Using the Credit-Debit Method for Estimating Mitigation Needs

  • Wednesday, May 06, 2015
  • 9:00 AM - 4:00 PM
  • Lacey Community Center, Lacey
  • 1

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  • You will receive an auto-invoice after you register. Only checks are accepted at this time (no credit cards).

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This one-day class will provide wetland regulators and consultants with a practical tool for calculating if mitigation projects will adequately replace the functions and values lost to altered wetlands. The class is based on a new method developed by the Department of Ecology called ""Calculating Credits and Debits for Compensatory Mitigation in Wetlands of Western Washington"" (Ecology Publication #10-06-11). This method is designed to provide guidance for both regulators and applicants during two stages of the mitigation process: 1) estimating the functions and values lost when a wetland is altered, and 2) estimating the gain in functions and values that result from the mitigation.



The Credit Debit Method is based on the Washington State Wetland Rating System for Western Washington (Ecology publication #04-06-025). This workshop however does not provide training in the wetland rating system. Training in the wetland rating system is strongly suggested as a PRE-REQUISITE for this workshop.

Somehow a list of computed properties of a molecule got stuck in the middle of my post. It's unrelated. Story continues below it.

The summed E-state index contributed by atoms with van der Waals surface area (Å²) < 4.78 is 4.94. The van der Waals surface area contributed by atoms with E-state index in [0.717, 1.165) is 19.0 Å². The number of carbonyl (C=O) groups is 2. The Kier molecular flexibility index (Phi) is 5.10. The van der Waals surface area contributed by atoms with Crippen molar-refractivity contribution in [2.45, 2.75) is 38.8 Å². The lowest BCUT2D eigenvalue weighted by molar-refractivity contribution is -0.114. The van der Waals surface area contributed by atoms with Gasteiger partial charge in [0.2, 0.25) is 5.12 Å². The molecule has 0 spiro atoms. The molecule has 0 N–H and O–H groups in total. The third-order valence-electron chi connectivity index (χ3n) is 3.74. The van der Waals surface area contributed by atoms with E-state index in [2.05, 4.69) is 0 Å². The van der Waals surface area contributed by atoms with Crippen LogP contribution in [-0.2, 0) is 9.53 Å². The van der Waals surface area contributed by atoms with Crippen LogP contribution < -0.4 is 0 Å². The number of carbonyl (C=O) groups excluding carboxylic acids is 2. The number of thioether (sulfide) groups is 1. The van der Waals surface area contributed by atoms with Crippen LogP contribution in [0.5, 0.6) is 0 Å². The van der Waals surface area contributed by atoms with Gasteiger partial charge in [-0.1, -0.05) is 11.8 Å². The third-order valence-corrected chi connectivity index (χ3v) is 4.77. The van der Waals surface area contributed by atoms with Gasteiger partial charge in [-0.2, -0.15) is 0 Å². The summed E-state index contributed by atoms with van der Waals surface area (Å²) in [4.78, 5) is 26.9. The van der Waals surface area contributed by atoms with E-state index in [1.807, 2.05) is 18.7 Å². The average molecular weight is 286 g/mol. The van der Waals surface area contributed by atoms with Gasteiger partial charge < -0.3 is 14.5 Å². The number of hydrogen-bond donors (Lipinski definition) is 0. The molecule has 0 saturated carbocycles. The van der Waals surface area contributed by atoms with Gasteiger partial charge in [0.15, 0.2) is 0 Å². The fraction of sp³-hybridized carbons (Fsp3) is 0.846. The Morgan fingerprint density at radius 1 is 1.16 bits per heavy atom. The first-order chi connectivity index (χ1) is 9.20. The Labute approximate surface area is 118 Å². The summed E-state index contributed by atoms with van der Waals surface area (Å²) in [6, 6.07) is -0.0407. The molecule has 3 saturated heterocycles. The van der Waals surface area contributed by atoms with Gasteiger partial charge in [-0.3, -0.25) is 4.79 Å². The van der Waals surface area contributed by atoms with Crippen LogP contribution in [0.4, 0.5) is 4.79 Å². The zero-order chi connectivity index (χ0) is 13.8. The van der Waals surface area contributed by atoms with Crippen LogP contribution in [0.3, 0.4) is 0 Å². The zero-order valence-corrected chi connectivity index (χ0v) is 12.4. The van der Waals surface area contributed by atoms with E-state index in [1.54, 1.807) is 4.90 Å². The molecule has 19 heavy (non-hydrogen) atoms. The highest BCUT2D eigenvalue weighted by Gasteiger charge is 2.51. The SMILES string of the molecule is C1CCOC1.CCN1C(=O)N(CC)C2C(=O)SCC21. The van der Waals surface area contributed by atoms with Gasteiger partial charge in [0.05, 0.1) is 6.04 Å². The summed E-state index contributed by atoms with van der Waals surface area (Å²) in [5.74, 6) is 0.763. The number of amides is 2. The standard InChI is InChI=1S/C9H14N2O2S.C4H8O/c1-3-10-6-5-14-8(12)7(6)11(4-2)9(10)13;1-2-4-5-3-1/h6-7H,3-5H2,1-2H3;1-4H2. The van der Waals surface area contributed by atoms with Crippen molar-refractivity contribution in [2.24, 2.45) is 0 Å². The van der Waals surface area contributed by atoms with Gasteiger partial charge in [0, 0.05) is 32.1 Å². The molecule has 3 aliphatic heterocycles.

You will receive a copy of the “Credit-Debit” manual. The morning session will be held inside. The afternoon session will be conducted in local wetlands, so dress appropriately. (6 CM AICP Credits/CEP Points)


Lunch is provided.


Note:  This class will qualify you to use the 2014 Wetland Rating System if you have already taken the 2-day training in the older rating system in Western WA.


InstructorsDr. Tom Hruby was the former senior ecologist for the Shorelands and Environmental Assistance Program at the Washington State Department of Ecology, specializing in aquatic and coastal ecosystems. He studied the impacts of sewage and toxic chemicals on coastal, freshwater, and wetland ecosystems and developed models to assess the functions and values of wetlands. Tom Hruby developed 17 different methods for analyzing the functions that wetlands perform. He published over 25 papers published in peer reviewed scientific journals on environmental research and assessment methods.

Dr. Amy Yahnke
is the senior wetland ecologist for the Shorelands and Environmental Assistance Program at the Washington State Department of Ecology. She holds a Certificate in Wetland Science and Management, BS in Environmental Horticulture, MS in Forest Resources, and PhD in Aquatic and Fishery Sciences. She has studied wetland ecology within the contexts of amphibians, invasive plants, and stormwater management. Dr. Yahnke has experience teaching a wide range of environmental topics to audiences of all ages.

Washington State Department of Ecology 

 

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